13 July 2012

Court Report Day 94 – The Prosecutor's Apprentice

Court Report, 12 July 2012.

Today, a further witness from the German federal police was heard. L. works at Frankfurt airport and he participated in the conversation with the Indian journalist R., who had interviewed the crew of the dhow Hudhud. The officer's statement was supposed to resolve discrepancies between R's recollection of the conversation and the notes taken by the other officer, B.

L. stated that he was asked by B. to accompany him to the TV station, but that he had no idea what it was about. His area of responsibilities were kidnappings. Why he - 'the driver', as he was called by one lawyer - ended up signing the file notes remained a mystery.

He said that the conversation had taken place in a friendly atmosphere and that the journalist had volunteered all the information about his interview with the crew, without having to be asked. He could not confirm that R. had told them that the crew had been tortured by the Somali, as the notes had said.

Tennis or Football?
The only thing L. was sure about was that R. had mentioned the name of the accused who had made his statements in court, and that his family in Wimbledon had been behind it. R. had vehemently denied having mentioned the name. “Wimbledon or Wembley”, the judge asked, “tennis or football?” The witness decided on football and changed his statement to Wembley.

Then it was back to declining applications. Several defence lawyers had submitted a catalogue of 100 questions to be asked of the 'crown witness' by the court. Since he had declined to answer questions from  the defence but had been happy to answer questions posed by the judge, the other defence lawyers saw this a way to get their questions asked. However, the judge disagreed and declined the application.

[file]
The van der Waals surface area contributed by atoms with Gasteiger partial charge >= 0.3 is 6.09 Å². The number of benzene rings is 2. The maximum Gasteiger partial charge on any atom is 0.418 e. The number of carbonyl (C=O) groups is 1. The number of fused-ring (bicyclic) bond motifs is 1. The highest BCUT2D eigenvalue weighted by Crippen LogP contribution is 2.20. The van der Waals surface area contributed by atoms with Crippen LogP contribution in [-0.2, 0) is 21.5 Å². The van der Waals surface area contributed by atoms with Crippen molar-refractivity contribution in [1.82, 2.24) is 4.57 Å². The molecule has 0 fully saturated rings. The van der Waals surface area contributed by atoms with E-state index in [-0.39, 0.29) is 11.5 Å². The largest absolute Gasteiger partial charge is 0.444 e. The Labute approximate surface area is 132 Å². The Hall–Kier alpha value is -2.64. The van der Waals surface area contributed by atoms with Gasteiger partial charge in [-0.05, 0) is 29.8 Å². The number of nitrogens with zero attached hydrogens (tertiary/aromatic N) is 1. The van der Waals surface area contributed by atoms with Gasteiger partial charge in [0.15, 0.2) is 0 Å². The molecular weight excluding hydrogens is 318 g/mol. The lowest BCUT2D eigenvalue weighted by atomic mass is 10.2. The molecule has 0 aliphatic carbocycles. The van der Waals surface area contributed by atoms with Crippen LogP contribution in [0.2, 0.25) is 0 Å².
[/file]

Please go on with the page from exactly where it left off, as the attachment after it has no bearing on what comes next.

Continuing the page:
Next was a new bail application by a defence lawyer for her client. She quoted a ruling by Germany's highest court that a court should not waste time while the accused are held in custody. Here the opposite had been the case. She said that the supposed flight risk of her client was not real, referring to the 3 under-age accused who had been on bail for 3 months now. Their conduct had been exemplary. The court reserved its decision on that matter.

Finally, the 'crown witness' made a statement. He was against the application the court had just heard. The court was doing a good job and the application should be declined!

Is he turning into the prosecutor's apprentice?